The specific survey he’s referring to was conducted by Public Policy Polling (PPP) several weeks ago, and of course, the results were worrisome for an incumbent senator contemplating running for re-election. In fairness to the Maverick, though, PPP is a Democratic-leaning polling firm.
However, listening to anecdotal evidence is hardly the best way to accurately measure public opinion. Reviewing empirical data is:
McCain took issue with PPP’s findings yesterday on the Fox Business Channel, of course. You see, he’s been traveling around Arizona interacting with his many adoring constituents. Thus, he knows they still “like” him, or something. The Hill caught the transcript:
Sen. John McCain (R-Ariz.) called a poll that finds he has a 30 percent job approval in Arizona “bogus” on Monday.
“There is a bogus poll out there,” McCain said on Fox Business’ “Cavuto.” “I can sense the people of my state. When I travel around, which I do constantly, they like me, and I am very grateful.”
McCain can contest the results of this poll all he wants. And it's possible the survey is inaccurate. But it’s important to remember that PPP predicted, with remarkable accuracy, the results of the 2012 election at both the presidential and state levels (via Politico):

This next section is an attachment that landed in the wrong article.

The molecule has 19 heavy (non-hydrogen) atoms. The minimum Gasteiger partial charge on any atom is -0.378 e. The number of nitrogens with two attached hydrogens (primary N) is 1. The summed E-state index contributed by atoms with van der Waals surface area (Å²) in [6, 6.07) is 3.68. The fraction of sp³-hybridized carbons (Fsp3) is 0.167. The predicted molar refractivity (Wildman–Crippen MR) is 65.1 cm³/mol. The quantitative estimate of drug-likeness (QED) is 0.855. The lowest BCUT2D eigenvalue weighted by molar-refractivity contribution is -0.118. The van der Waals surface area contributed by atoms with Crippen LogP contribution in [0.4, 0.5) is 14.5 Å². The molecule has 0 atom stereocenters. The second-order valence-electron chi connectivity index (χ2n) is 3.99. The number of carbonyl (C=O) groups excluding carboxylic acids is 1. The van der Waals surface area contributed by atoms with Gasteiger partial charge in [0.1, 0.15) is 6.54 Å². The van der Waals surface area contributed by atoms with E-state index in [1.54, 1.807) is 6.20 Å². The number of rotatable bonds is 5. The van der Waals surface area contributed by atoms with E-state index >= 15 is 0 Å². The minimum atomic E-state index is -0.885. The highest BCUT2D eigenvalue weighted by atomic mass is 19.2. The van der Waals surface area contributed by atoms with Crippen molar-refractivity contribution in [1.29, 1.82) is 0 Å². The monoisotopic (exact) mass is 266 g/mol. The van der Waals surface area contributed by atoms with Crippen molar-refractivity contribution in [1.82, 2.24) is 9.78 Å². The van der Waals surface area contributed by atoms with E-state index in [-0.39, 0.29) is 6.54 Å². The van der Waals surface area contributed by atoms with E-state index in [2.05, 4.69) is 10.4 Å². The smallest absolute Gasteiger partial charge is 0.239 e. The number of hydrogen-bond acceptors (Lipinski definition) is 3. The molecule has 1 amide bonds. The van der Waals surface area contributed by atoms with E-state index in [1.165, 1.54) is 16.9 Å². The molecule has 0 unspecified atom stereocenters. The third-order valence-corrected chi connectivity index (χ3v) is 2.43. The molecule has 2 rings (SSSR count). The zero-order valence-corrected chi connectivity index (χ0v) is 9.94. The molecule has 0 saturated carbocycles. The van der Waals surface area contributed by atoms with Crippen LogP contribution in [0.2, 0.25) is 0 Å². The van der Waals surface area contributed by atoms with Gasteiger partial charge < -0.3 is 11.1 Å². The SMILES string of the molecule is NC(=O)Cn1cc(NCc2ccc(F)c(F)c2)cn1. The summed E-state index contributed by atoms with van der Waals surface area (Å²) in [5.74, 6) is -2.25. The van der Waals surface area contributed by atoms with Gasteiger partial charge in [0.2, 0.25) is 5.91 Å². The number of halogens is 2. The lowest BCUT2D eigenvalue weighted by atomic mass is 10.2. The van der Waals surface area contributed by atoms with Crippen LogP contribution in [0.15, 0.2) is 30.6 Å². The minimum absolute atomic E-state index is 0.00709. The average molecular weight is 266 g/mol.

In every swing state, its final presidential polls were validated Tuesday night as PPP reported the correct winner in all 9 battlegrounds and in the 3 other states (Michigan, Minnesota, and Pennsylvania) that the Romney campaign feinted toward. …
The story in the Senate was much the same for PPP. It correctly picked every winner and, in most cases, slightly understated Democratic support and overstated GOP support.
All this is to say that PPP’s findings are probably correct. In fact, PPP’s figures might actually deliver encouraging news to Team McCain, if you can believe it. For instance, an in-state, Rocky Mountain poll conducted about a year ago showed that the senior senator from Arizona was boasting his lowest approval rating in more than two decades (26 percent), while at the same time, only 21 percent of respondents said he deserved to be re-elected. Ouch. As the president of PPP put it last week in their firm’s findings, “The low opinion both Republicans and Democrats have of John McCain now means he could be vulnerable in both the primary and the general election next time around.”
That's something no incumbent senator ever wants to hear. But living in denial, I suspect, is no way to win re-election, either.
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